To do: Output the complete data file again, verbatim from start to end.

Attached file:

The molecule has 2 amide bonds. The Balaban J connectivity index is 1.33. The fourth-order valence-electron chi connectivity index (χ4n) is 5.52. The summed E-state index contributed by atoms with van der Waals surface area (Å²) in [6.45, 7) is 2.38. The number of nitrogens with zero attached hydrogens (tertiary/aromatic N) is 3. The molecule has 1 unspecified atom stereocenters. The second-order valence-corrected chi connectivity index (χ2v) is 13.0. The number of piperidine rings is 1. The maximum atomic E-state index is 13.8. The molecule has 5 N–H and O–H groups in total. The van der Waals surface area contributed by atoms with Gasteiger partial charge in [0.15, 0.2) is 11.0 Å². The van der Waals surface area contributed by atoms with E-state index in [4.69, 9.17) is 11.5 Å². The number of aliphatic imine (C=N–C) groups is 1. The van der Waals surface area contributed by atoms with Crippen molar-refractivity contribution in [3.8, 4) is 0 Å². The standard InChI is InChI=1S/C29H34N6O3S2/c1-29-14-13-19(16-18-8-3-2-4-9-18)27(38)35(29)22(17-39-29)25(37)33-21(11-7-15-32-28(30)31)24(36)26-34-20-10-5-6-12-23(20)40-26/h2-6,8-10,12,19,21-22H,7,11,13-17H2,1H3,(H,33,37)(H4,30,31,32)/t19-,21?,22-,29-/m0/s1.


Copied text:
The molecule has 2 amide bonds. The Balaban J connectivity index is 1.33. The fourth-order valence-electron chi connectivity index (χ4n) is 5.52. The summed E-state index contributed by atoms with van der Waals surface area (Å²) in [6.45, 7) is 2.38. The number of nitrogens with zero attached hydrogens (tertiary/aromatic N) is 3. The molecule has 1 unspecified atom stereocenters. The second-order valence-corrected chi connectivity index (χ2v) is 13.0. The number of piperidine rings is 1. The maximum atomic E-state index is 13.8. The molecule has 5 N–H and O–H groups in total. The van der Waals surface area contributed by atoms with Gasteiger partial charge in [0.15, 0.2) is 11.0 Å². The van der Waals surface area contributed by atoms with E-state index in [4.69, 9.17) is 11.5 Å². The number of aliphatic imine (C=N–C) groups is 1. The van der Waals surface area contributed by atoms with Crippen molar-refractivity contribution in [3.8, 4) is 0 Å². The standard InChI is InChI=1S/C29H34N6O3S2/c1-29-14-13-19(16-18-8-3-2-4-9-18)27(38)35(29)22(17-39-29)25(37)33-21(11-7-15-32-28(30)31)24(36)26-34-20-10-5-6-12-23(20)40-26/h2-6,8-10,12,19,21-22H,7,11,13-17H2,1H3,(H,33,37)(H4,30,31,32)/t19-,21?,22-,29-/m0/s1.